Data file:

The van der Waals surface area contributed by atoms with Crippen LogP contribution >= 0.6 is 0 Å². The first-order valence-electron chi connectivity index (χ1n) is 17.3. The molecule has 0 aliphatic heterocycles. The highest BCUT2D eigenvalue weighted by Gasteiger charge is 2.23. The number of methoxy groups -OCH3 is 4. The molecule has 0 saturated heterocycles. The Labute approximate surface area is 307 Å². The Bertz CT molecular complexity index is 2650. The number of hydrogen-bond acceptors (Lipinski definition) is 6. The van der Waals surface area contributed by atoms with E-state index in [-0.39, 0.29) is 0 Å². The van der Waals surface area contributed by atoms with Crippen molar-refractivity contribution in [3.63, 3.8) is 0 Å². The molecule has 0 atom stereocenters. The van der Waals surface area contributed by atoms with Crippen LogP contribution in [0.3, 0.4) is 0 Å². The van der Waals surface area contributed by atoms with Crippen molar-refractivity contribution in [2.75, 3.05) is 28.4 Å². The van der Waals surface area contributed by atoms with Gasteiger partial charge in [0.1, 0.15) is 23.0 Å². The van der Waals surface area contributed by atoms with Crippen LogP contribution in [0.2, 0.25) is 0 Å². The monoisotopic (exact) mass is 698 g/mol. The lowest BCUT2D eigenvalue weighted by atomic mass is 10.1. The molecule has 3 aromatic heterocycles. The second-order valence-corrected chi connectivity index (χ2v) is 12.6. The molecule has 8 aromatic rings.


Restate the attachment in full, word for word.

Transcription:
The van der Waals surface area contributed by atoms with Crippen LogP contribution >= 0.6 is 0 Å². The first-order valence-electron chi connectivity index (χ1n) is 17.3. The molecule has 0 aliphatic heterocycles. The highest BCUT2D eigenvalue weighted by Gasteiger charge is 2.23. The number of methoxy groups -OCH3 is 4. The molecule has 0 saturated heterocycles. The Labute approximate surface area is 307 Å². The Bertz CT molecular complexity index is 2650. The number of hydrogen-bond acceptors (Lipinski definition) is 6. The van der Waals surface area contributed by atoms with E-state index in [-0.39, 0.29) is 0 Å². The van der Waals surface area contributed by atoms with Crippen molar-refractivity contribution in [3.63, 3.8) is 0 Å². The molecule has 0 atom stereocenters. The van der Waals surface area contributed by atoms with Crippen LogP contribution in [0.3, 0.4) is 0 Å². The van der Waals surface area contributed by atoms with Crippen molar-refractivity contribution in [2.75, 3.05) is 28.4 Å². The van der Waals surface area contributed by atoms with Gasteiger partial charge in [0.1, 0.15) is 23.0 Å². The van der Waals surface area contributed by atoms with Crippen LogP contribution in [0.2, 0.25) is 0 Å². The monoisotopic (exact) mass is 698 g/mol. The lowest BCUT2D eigenvalue weighted by atomic mass is 10.1. The molecule has 3 aromatic heterocycles. The second-order valence-corrected chi connectivity index (χ2v) is 12.6. The molecule has 8 aromatic rings.